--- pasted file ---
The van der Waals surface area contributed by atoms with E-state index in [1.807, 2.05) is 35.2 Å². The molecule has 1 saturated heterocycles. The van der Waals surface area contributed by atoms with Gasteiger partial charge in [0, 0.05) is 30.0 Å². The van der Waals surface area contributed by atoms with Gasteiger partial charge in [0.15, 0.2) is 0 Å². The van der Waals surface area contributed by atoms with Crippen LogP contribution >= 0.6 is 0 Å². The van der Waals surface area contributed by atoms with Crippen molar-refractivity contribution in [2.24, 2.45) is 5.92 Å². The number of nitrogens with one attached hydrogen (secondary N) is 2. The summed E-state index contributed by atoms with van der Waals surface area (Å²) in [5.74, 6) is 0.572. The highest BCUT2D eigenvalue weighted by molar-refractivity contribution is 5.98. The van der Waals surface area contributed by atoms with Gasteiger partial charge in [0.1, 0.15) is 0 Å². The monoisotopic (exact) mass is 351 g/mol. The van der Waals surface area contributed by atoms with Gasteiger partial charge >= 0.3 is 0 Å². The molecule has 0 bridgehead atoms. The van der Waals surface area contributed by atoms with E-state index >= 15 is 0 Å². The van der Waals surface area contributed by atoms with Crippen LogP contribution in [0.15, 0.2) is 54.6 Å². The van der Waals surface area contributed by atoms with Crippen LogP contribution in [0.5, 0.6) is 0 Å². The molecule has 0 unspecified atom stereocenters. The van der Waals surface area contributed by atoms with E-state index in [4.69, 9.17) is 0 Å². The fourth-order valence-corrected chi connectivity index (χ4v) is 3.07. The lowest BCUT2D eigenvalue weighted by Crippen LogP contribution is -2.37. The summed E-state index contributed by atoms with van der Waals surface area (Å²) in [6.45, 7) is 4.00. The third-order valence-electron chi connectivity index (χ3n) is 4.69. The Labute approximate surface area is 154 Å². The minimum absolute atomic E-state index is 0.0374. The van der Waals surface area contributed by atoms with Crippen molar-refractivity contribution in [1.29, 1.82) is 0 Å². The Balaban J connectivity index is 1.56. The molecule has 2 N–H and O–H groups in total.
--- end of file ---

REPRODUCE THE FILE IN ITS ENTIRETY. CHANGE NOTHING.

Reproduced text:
The van der Waals surface area contributed by atoms with E-state index in [1.807, 2.05) is 35.2 Å². The molecule has 1 saturated heterocycles. The van der Waals surface area contributed by atoms with Gasteiger partial charge in [0, 0.05) is 30.0 Å². The van der Waals surface area contributed by atoms with Gasteiger partial charge in [0.15, 0.2) is 0 Å². The van der Waals surface area contributed by atoms with Crippen LogP contribution >= 0.6 is 0 Å². The van der Waals surface area contributed by atoms with Crippen molar-refractivity contribution in [2.24, 2.45) is 5.92 Å². The number of nitrogens with one attached hydrogen (secondary N) is 2. The summed E-state index contributed by atoms with van der Waals surface area (Å²) in [5.74, 6) is 0.572. The highest BCUT2D eigenvalue weighted by molar-refractivity contribution is 5.98. The van der Waals surface area contributed by atoms with Gasteiger partial charge in [0.1, 0.15) is 0 Å². The monoisotopic (exact) mass is 351 g/mol. The van der Waals surface area contributed by atoms with Gasteiger partial charge >= 0.3 is 0 Å². The molecule has 0 bridgehead atoms. The van der Waals surface area contributed by atoms with E-state index >= 15 is 0 Å². The van der Waals surface area contributed by atoms with Crippen LogP contribution in [0.15, 0.2) is 54.6 Å². The van der Waals surface area contributed by atoms with Crippen LogP contribution in [0.5, 0.6) is 0 Å². The molecule has 0 unspecified atom stereocenters. The van der Waals surface area contributed by atoms with E-state index in [4.69, 9.17) is 0 Å². The fourth-order valence-corrected chi connectivity index (χ4v) is 3.07. The lowest BCUT2D eigenvalue weighted by Crippen LogP contribution is -2.37. The summed E-state index contributed by atoms with van der Waals surface area (Å²) in [6.45, 7) is 4.00. The third-order valence-electron chi connectivity index (χ3n) is 4.69. The Labute approximate surface area is 154 Å². The minimum absolute atomic E-state index is 0.0374. The van der Waals surface area contributed by atoms with Crippen molar-refractivity contribution in [1.29, 1.82) is 0 Å². The Balaban J connectivity index is 1.56. The molecule has 2 N–H and O–H groups in total.